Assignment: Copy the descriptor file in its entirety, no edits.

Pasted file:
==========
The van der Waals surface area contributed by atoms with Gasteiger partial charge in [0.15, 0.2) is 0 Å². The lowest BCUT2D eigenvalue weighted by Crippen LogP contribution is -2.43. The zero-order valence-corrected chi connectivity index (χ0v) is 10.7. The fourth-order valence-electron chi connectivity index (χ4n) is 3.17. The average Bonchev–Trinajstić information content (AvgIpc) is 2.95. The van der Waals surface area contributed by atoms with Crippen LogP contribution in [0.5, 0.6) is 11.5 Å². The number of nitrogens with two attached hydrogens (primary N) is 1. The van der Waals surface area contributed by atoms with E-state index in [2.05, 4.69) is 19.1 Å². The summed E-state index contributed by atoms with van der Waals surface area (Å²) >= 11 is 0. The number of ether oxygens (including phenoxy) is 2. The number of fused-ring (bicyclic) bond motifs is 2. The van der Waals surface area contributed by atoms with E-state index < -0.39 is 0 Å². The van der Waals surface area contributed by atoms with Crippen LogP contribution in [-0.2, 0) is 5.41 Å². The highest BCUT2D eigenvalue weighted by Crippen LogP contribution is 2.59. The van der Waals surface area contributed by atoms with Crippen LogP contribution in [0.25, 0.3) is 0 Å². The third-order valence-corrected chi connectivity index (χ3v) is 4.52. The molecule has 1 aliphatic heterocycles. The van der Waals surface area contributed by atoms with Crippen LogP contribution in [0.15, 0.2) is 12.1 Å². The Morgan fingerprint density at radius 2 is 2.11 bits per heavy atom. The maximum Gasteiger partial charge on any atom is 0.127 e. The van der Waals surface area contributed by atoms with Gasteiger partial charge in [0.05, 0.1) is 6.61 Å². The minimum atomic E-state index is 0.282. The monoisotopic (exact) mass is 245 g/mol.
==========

The van der Waals surface area contributed by atoms with Gasteiger partial charge in [0.15, 0.2) is 0 Å². The lowest BCUT2D eigenvalue weighted by Crippen LogP contribution is -2.43. The zero-order valence-corrected chi connectivity index (χ0v) is 10.7. The fourth-order valence-electron chi connectivity index (χ4n) is 3.17. The average Bonchev–Trinajstić information content (AvgIpc) is 2.95. The van der Waals surface area contributed by atoms with Crippen LogP contribution in [0.5, 0.6) is 11.5 Å². The number of nitrogens with two attached hydrogens (primary N) is 1. The van der Waals surface area contributed by atoms with E-state index in [2.05, 4.69) is 19.1 Å². The summed E-state index contributed by atoms with van der Waals surface area (Å²) >= 11 is 0. The number of ether oxygens (including phenoxy) is 2. The number of fused-ring (bicyclic) bond motifs is 2. The van der Waals surface area contributed by atoms with E-state index < -0.39 is 0 Å². The van der Waals surface area contributed by atoms with Crippen LogP contribution in [-0.2, 0) is 5.41 Å². The highest BCUT2D eigenvalue weighted by Crippen LogP contribution is 2.59. The van der Waals surface area contributed by atoms with Crippen LogP contribution in [0.25, 0.3) is 0 Å². The third-order valence-corrected chi connectivity index (χ3v) is 4.52. The molecule has 1 aliphatic heterocycles. The van der Waals surface area contributed by atoms with Crippen LogP contribution in [0.15, 0.2) is 12.1 Å². The Morgan fingerprint density at radius 2 is 2.11 bits per heavy atom. The maximum Gasteiger partial charge on any atom is 0.127 e. The van der Waals surface area contributed by atoms with Gasteiger partial charge in [0.05, 0.1) is 6.61 Å². The minimum atomic E-state index is 0.282. The monoisotopic (exact) mass is 245 g/mol.